February 22, 2005

Vulcan salutations to the Elfin Goblins of the Mountains

Greg James Robinson at the History News Network's blog Cliopatria reports a worrying discovery.

In his memoir PRESENT AT THE CREATION (p. 237), Dean Acheson—perhaps incautiously--reproduces the text of President Harry Truman’s personal letter of farewell to him, dated June 30, 1947, upon Acheson’s resignation as Undersecretary of State. The last paragraph reads:

“May you live long and prosper and may I always deserve your good will and friendship—you always have mine.”

We are required to consider the implications of Truman’s use of the phrase “live long and prosper,” which became popularly known through its use by Mr. Spock in the TV and movie series STAR TREK as the standard Vulcan expression of farewell--at least in English translation.

Applying the tools of historical scholarship, Robinson considers and rejects various benign explanations for this coincidence, and concludes that

Once these possibilities are discounted, we are left with the conclusion that Harry Truman was in contact with Vulcans and was using his letter to Acheson as code. It is undeniable that the letter to Acheson was dated THE DAY BEFORE the crash landing of an object in Roswell, New Mexico that was reported to be a Flying Saucer. Preumably then Truman was intent on telling Acheson, following his resignation, to enter in contact with the aliens and open diplomatic channels.

I'm afraid that I have grave news to impart: this conspiracy is much older and broader than Robinson imagines.

Using the LION database, I've been able to find two earlier sources for the phrase "live long and prosper".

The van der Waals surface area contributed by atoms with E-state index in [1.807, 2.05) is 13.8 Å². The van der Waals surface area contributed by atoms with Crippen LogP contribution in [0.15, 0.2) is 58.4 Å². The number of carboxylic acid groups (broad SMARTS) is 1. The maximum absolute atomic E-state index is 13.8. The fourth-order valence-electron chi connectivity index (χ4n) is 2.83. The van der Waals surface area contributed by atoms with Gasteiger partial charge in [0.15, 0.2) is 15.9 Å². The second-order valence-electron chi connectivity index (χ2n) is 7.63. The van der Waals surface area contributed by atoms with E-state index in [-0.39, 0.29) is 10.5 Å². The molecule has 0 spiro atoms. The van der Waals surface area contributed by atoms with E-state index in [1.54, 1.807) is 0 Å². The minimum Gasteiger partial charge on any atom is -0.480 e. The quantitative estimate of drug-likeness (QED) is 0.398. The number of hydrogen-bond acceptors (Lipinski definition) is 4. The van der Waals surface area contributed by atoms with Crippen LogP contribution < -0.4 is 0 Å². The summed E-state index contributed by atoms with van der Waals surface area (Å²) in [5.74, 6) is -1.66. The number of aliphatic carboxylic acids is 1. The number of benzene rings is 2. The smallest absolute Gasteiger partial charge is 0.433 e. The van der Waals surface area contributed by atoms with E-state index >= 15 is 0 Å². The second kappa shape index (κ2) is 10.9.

One is a play attributed to "John Kerr", published in 1826 under the title


Early in Act I, Scene 1, "Rip enters U. E. R. with gun and game-bag, singing. He advances carelessly on R. as Rory and Vedder retire up to table and drink." Rip's first speech:

Rip. [Rip Van Winkle]
Rip! Rip! what will you make of it now? thou'rt a sad dog, and that's the truth on't. That thou art idle, there is no denying, and unlucky in everything you attempt, is a still more deplorable fact! Now did I start off this morning with full determination of being industrious, and filling my bag with game, to sell at to-morrow's market. On the road to the forest, who should I meet but Van Bryant, the one-eyed Serjeant, who insisted on my taking a glass with him; but plague take it, we drank half a dozen a piece---'twas all out of pure good nature; for had I not done so, the Serjeant would have been so drunk, that he couldn't have seen out of his other eye, and then who knows if ever he could have found his way home. Well, off I starts again, and who should I stumble over but old Dame Griskin, carrying a large basket of provisions; and I couldn't do less than help her home with her load, poor soul. She, too, invited me to drink a little drop: truly, though I only toomed out half a bottle, and the old woman drank no more than myself, yet she got so top-heavy, that I was obliged to tuck her up in bed, before taking my leave---then away I went to the mountains, and though I saw double, deuce a single bird could I shoot! Altogether, methinks, I've made a pretty day's work of it; and with the row and the rumpus that may be expected from my amiable rib at home, I shall finish the evening in the usual way! really I must make an alteration in things---I must reform, nor drink any more, saving when I'm dry. Yes, was any body now to offer me a cup of liquor, I'd say to him, in a polite manner,
[Vedder, who has in the interim advanced L. H., hands Rip a horn]
here's your good health, and your families' good healths, and may you all live long and prosper.
Vedd. [Nicholas Vedder]
Why, neighbour, we feared from your long stay, that some of the elfin goblins of the mountains had got hold of you; where the tarnashion have you been, friend Van Winkle?
Rip. [Rip Van Winkle]
Oh! very busy; had a hard day's work of it---nothing slipt through my fingers that were comeatable.
[Rory advances on R. of Rip.]
Rory. [Rory]
But they've slipt through your bag, for 'tis full of emptiness.
[having examined Rip's game-bag.]
Rip. [Rip Van Winkle]